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Old 09-08-2007, 03:25 AM   #1
Finn
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Jul 2007
Albany, Oregon
Posts: 202


OK, so my last couple batches have been, uh, mixed victories. Well, OK, so they've both been pretty hard to drink. The last one particularly -- the apples I used for it were a bit green and with the sugar gone (I fermented it almost to full dryness) it was just really sour, nearly undrinkable. The one before that came out OK but I really didn't like the molasses tone I got from the brown sugar I fortified it with.

To top that off, a buddy of mine who got out of homebrewing (he thought he was turning himself into an alcoholic) gave me a bunch of high-end beermaking goodies. Two carboys, a grain mill and a bunch of other stuff. I started thinking about a nice high-powered IPA ...

I'd pretty much decided I was getting out of cider.

Then ...

I picked up a bottle of this Scrumpy stuff at the Whiteside Brewing Supply.

Disclaimer -- I've no idea who these people are, other than I heard the stuff mentioned on this forum before in connection with some kind of spiced cider they made. But I really, really like this stuff.

Anyway, I would really like to make a similar cider -- some sweetness, not much acid, light sparkle -- I'm not asking for proprietary secrets but does anybody have a recipe that's in the same style?

Cheers!

--Finn

 
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Old 09-08-2007, 04:22 AM   #2
OdinOneEye
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Jan 2006
Posts: 128
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Be careful what you wish for. Found this after a google search

12 pounds, mixed apples (make sure they're clean with no blemishes)
1/2 pound, raisins
1/2 pound, raw meat
1 gallon, water at 70 degrees
champagne yeast (tradition calls for bakers yeast)

Method

Chop all ingredients. Then grind the apples and raisins. A food processor is helpful. Toss the ingredients into the water and stir. Add the yeast and seal the brew bucket with an airlock. Each day, stir the ingredients by swirling the ingredients in the closed bucket. After the first fermentation slows, about 8-10 days, move to a secondary fermenter. If you like a dry cider, add a second dose of yeast to the secondary fermenter. Seal with an airlock. Let sit until the fermentation slows to a very slow, almost imperceptable bubble. Move to a carboy to get out more of the particulates. Let it sit for about a week and bottle.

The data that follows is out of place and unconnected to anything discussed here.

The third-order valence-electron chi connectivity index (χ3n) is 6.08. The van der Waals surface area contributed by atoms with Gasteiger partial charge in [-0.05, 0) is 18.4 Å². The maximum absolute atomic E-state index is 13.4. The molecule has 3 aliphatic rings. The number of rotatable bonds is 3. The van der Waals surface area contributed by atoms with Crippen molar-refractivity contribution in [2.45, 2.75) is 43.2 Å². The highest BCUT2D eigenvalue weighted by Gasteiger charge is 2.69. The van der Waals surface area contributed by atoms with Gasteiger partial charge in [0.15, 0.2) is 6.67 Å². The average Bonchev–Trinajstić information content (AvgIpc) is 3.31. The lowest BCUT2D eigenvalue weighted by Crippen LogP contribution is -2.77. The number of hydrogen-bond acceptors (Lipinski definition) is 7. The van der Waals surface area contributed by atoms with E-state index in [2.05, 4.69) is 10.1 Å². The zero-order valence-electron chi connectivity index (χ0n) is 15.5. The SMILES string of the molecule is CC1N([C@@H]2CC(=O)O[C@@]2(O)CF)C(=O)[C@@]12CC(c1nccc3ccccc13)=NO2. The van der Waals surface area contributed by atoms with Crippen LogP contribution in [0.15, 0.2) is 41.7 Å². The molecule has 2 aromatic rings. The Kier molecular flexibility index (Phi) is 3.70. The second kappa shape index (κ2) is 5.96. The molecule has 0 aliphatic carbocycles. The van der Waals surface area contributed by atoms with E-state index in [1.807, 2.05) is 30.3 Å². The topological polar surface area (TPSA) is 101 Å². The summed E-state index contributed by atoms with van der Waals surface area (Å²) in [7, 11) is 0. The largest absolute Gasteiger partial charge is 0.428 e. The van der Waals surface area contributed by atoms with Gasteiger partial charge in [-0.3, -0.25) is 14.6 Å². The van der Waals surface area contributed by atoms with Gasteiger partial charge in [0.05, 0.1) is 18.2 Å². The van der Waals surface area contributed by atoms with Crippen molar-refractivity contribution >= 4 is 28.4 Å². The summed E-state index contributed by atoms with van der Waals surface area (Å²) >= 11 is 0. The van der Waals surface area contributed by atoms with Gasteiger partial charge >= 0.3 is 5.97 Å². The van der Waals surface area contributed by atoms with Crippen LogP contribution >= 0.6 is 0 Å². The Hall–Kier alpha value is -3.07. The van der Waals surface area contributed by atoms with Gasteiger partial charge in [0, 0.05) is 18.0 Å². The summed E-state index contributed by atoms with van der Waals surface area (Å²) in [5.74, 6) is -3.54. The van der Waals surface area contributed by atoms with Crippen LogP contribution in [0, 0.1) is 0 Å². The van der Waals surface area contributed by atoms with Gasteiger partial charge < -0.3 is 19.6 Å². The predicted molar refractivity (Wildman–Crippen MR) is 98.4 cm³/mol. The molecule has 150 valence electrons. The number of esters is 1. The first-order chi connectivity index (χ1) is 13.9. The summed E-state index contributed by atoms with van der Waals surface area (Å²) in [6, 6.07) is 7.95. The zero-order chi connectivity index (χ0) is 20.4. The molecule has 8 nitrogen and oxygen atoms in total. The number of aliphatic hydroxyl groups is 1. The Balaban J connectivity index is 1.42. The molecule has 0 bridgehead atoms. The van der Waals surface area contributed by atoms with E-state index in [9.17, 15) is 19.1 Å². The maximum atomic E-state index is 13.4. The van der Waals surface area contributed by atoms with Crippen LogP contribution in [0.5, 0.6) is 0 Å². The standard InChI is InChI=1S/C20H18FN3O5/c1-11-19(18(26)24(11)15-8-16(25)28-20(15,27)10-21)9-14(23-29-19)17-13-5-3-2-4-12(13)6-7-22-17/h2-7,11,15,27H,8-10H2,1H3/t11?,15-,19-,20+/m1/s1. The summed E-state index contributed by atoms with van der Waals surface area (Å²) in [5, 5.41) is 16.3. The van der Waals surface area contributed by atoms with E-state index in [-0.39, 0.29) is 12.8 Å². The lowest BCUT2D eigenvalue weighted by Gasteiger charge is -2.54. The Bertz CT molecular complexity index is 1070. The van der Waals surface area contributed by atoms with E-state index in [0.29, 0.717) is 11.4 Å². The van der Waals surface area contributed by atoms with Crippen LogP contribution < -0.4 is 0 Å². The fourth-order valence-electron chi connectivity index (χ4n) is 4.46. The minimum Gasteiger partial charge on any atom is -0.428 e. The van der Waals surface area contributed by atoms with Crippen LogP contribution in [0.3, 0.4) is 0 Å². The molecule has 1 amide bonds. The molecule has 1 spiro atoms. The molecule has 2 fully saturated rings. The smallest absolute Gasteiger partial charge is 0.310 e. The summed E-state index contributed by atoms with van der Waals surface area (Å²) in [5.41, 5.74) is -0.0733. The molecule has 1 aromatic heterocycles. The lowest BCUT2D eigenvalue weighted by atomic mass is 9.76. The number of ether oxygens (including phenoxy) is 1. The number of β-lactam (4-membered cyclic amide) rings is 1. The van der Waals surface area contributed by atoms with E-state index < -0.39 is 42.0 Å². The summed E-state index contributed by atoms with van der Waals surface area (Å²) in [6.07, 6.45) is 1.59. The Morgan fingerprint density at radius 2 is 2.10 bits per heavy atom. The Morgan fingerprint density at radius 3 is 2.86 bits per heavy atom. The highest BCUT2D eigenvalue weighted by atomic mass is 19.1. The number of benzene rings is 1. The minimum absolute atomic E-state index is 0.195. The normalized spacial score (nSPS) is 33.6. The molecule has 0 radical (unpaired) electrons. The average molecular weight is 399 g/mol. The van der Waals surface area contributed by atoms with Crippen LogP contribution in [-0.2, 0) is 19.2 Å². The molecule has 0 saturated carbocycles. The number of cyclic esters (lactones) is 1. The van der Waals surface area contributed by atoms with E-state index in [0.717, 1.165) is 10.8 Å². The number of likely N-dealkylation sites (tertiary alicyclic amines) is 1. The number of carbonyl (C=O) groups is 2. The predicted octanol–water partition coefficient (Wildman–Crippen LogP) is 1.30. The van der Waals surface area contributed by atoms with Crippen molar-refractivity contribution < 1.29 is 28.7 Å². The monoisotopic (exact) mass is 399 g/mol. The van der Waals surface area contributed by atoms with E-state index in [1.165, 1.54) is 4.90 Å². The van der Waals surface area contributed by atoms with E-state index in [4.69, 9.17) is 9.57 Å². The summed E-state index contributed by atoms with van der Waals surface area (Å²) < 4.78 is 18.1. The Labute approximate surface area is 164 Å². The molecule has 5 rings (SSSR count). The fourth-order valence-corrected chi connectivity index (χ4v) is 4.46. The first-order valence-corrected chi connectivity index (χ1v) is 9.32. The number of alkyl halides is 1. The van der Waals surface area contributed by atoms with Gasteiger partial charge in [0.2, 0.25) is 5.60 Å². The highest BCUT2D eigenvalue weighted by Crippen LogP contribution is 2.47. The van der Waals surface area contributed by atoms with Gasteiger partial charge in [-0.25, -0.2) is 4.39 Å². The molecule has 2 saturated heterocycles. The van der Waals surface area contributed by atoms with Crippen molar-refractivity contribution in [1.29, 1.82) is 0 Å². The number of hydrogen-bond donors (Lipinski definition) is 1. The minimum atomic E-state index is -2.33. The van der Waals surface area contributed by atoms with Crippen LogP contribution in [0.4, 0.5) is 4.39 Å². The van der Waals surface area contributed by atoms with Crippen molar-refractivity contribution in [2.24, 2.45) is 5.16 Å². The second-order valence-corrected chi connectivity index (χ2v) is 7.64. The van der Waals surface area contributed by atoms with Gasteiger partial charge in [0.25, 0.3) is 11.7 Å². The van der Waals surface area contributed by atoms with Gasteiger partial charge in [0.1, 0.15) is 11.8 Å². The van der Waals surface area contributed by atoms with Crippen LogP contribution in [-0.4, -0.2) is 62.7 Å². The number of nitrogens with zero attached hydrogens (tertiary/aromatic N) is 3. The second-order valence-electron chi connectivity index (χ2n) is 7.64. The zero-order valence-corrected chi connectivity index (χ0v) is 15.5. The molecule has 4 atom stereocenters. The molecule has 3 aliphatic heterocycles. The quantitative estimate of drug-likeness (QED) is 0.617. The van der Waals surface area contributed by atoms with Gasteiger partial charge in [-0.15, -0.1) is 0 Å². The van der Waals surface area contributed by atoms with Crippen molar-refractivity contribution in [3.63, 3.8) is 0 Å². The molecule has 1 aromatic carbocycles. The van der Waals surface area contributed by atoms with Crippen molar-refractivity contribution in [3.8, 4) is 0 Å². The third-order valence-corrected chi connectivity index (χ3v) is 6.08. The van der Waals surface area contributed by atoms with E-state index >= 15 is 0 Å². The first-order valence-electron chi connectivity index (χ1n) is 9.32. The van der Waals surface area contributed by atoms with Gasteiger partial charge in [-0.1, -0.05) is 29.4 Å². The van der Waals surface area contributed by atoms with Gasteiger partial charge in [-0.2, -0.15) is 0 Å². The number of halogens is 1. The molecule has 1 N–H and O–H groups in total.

The scrumpy will need to mature for about four months before you will want to even try it since it will give off a strong unpleasant smell and almost vinegary taste. The longer it is allowed to mature, the better, smoother and drier it will get.

Comments:

This is a recipe for a strong British cider called scrumpy. It is really strong. One glass and the world begins to glow. A second glass, makes it all go.

It is wonderful served cold when mature. I have let it sit for a year and it is quite fine
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Old 09-08-2007, 04:57 PM   #3
BrewFrick
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Feb 2007
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RAW MEAT?

Tell me that this is a typo and you meant to put something else there, that is insane!

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Old 09-08-2007, 05:04 PM   #4
OdinOneEye
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Jan 2006
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Nope! This was copy/pasted directly.
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Old 09-08-2007, 05:33 PM   #5
BrewFrick
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Feb 2007
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Ok, so what would be the point of putting raw meat into the cider?
Would it provide some chemical that is now commercially available and clean that was not readily available then? I can just imagine the potential contamination possibilities with raw meat. And what kind of meat too boot, anything?
Beef, pork, chicken, deer, moose, rabbit, duck, bear, cougar, anything goes?

 
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Old 09-08-2007, 08:29 PM   #6
jo7hs2
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Aug 2007
Posts: 51

I'm curious, too. What does the meat bring to the table?
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Old 09-09-2007, 04:34 AM   #7
OdinOneEye
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Jan 2006
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Hey, it's a British drink, fellahs.

You can't always explain the British.
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Old 09-09-2007, 06:12 AM   #8
BrewFrick
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Feb 2007
Posts: 251
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You cannot, with a sound concience, put meat in anything you brew.
This must have been to either set and settle the pectin without the original recipe author knowing it or just to be totally crazy.

Insanity, insanity I tells ya!

 
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Old 09-11-2007, 07:33 PM   #9
Drew966
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Sep 2007
Posts: 9

I think this is probably the scrumpy Finn is talking about: http://www.organicscrumpy.com/ I've had it and it's pretty good. I'm pretty sure the recipe that includes the meat is archaic/not in common use and definitely not in the scrumpy he refers to.

 
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Old 09-12-2007, 12:03 AM   #10
Travis KilPatrick
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Jul 2007
Southwest Chicago Burbs
Posts: 28

don't know if it's true or not, but I heard quite a while back something about Guinness putting raw meat in their fermentors too.

 
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